To various tribes of the Israelites, Moses apportioned tracts of land. Finally, "we seized the Arabah, from the foot of the slopes of Pisgah on the east to the edge of the Jordan, and from Kineret down to the Sea of Arabah--the Dead Sea."
Moses sends the leaders out saying: "The Lord Your God has given you this country to possess. You must go as shock-troops, warriors all, at the head of your Israelite kinsmen..." It will fall to Joshua of Nun to complete the conquest of Canaan, immortalized in song ("Joshua Fit the Battle of Jericho," a gospel tribute to a military event.)
Not a pretty picture, is it? We squirm at the notion of our ancestors behaving like Huns and Visigoths. We imagine Moses as a spiritual beacon, a man above men. This is a hard pill to swallow.
And to our modern ears, these passages evoke many unpleasant and terrible contemporary images. We recall modern scenes of civilian slaughter, not only of the Shoah, but also of My Lai, of "ethnic cleansing." And yes, of Deir Yassin. We don’t like to find these images of mass, indiscriminate killing and pillaging in our Book. But they’re here.
I don’t know about you. But I never thought of the wandering in the desert in terms of armed assaults on the towns in our path. I never imagined a God of justice endorsing the killing of every man, woman and child we encounter on our way. And I know I never heard this story in all my years in Sunday School. Or told this story.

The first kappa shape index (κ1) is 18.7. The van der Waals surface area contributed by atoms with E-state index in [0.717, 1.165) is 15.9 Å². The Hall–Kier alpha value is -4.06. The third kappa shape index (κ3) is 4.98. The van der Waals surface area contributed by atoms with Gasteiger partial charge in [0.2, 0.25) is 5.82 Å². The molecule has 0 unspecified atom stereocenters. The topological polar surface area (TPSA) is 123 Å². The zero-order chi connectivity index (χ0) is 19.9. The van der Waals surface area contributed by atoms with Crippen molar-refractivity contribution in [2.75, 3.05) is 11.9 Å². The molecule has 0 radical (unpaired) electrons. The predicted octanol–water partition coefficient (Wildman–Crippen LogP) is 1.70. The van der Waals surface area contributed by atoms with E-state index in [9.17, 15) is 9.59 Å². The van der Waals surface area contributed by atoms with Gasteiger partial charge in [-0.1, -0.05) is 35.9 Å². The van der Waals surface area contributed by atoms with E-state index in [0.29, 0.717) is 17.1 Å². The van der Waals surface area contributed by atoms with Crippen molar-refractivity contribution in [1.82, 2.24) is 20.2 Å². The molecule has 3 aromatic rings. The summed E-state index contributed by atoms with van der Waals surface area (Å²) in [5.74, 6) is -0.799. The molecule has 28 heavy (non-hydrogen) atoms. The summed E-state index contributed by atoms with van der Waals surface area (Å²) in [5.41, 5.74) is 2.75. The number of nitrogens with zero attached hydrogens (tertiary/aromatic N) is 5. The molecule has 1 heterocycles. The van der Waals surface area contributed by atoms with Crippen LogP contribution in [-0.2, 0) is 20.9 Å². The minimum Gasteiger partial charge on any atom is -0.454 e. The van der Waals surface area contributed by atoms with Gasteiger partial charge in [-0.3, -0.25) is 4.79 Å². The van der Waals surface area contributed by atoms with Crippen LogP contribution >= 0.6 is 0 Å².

What are we to make of this? I have to ask myself this question as a Jew, a teacher and a parent.
As a teacher and a parent, I want a school that nurtures the Jewish community of the future, a school that encourages critical Jewish thinking. And I also want to retain a sense of history, to understand the historic context in which these events occurred.
Recently I attended a bat mitzvah service at which the student was sharply critical of her parsha; an earlier desert passage which seemed to invent and perpetuate caste and class distinctions, assigning permanent rank and privilege to members of certain gender and tribal groups. Afterwards, I sat next to a guest who is a distinguished anthropologist. The scholar was indignant that the bat mitzvah child "didn’t understand the context"--slavery was simply the prevailing social and economic order of the times, he argued, and it was arrogant for a child to criticize or disagree with the Torah portion, and worse, irresponsible of her teachers not to have prevented it.
This young woman, whom he wished to shush, was arguing, "I don’t want to live my life like that. And I’m a Jew." It is obvious that a 13-year-old may lack the historical perspective to analyze these matters in context of the times in which they were written. But at 13, of course, iconoclasm is a badge of honor and of intellectual boldness. And rightly so.
We want our kids (and ourselves) to be able to take this material apart and put it back together again in a way that makes sense to us in our time. We’ve got to distinguish between disrespect and respectful dissent. We Jews are not dogmatists by heritage. Discursive inquiry and argument is our stock in trade.
Yet when it comes to study of Torah, especially with children, we are highly selective.